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Specific Objectives; Applied Forensic Clinical Experience, Research and Training, Seminar

Applied Forensic Clinical Experience

1. Range of Evaluations

The resident will perform or participate in performing forensic evaluations under supervision for each of the following issues:

  • Competency to stand trial
  • Criminal responsibility
  • Violence risk assessment
  • Sentencing
  • Prisoners in need of treatment
  • Civil commitment
  • Commitment of substance abusers
  • Assessment of problematic sexual behaviors
  • There may be an opportunity to participate in competency restoration groups

2. Autonomy and Level of Expertise in Evaluations

For the types of evaluations delineated above, the resident will perform a sufficient number under supervision to be capable of functioning by the end of the training year at a high level of competence, responsibility and autonomy. In these areas, the resident will be encouraged as soon as possible in the year to have primary responsibility, under proper supervision, for all aspects of the evaluation process (that is: problem formulation, data collection, interpretation, and report writing). By the end of the year the resident will be expected to pass a written examination of forensic practice in Massachusetts and to prepare reports at a level of quality required for certification as a Designated Forensic Psychologist in Massachusetts. The resident should also be qualified to take the written examination of the American Board of Forensic Psychology (ABFP).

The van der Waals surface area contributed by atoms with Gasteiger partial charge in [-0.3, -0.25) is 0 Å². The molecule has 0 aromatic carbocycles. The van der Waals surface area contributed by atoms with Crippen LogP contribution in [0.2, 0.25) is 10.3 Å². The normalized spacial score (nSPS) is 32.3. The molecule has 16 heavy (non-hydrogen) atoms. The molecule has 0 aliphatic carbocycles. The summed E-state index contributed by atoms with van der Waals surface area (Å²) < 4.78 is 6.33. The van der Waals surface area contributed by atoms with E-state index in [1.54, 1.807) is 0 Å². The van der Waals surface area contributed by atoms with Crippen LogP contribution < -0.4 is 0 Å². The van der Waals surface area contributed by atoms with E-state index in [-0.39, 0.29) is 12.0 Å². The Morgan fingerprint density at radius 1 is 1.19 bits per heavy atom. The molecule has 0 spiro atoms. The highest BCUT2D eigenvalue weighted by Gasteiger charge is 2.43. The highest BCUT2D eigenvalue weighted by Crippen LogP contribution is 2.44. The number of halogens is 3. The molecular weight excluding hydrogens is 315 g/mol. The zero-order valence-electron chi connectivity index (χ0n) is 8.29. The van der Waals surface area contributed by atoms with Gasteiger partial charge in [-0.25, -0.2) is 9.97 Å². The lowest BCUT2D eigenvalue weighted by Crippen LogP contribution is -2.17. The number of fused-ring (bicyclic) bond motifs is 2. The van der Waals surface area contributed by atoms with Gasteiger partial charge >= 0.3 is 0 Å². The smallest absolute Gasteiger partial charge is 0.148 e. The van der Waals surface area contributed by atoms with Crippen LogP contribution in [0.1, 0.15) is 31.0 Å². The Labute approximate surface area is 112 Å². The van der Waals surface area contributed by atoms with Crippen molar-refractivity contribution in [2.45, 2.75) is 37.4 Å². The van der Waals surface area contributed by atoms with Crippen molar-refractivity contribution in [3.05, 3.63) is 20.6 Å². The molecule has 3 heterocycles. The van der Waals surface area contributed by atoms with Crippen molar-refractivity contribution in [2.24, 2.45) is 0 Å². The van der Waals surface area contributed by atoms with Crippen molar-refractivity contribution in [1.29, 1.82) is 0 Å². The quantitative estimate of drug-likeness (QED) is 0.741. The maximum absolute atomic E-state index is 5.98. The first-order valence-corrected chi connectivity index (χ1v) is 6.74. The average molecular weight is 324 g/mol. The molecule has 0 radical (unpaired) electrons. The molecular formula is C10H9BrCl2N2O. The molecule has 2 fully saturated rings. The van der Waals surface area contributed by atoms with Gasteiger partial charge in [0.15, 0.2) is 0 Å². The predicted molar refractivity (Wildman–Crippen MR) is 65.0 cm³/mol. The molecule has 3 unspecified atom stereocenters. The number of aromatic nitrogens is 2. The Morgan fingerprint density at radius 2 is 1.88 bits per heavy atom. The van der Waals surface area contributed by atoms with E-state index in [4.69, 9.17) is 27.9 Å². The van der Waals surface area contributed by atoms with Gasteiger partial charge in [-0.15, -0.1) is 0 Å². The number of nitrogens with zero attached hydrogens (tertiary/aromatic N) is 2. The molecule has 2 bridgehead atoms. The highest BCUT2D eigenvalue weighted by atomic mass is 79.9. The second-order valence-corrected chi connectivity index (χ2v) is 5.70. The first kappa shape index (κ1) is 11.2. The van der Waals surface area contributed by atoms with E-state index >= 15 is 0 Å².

3. Breadth and Focus 

Residents will obtain forensic evaluation experience in inpatient forensic evaluation settings as well as court clinics. A relatively unique strength of our program is the ability for residents to perform Criminal Responsibility evaluations throughout the year, and notably, we evaluate Criminal Responsibility in Massachusetts via the American Law Institute's (ALI) standard; that is, residents will have the opportunity to assess both the cognitive and volitional capacities of the defendant.

Although the majority of the clinical experience is with individuals involved with the criminal justice system, experiences are also provided with civil populations (for instance, assessing need for civil commitment, assessing need for involuntary substance treatment, consulting with inpatient settings regarding risk of violence of civil patients) as well as potential opportunities with other populations.

4. Forensic Consultation

The resident will be exposed to, and gain some experience in, providing consultation to other mental health professionals on clinical questions related to legal issues. This will occur in the context of Forensic Team consultations to inpatient treatment teams, community providers, and by experience in consulting to courts through court clinic placements.

5. Expert Testimony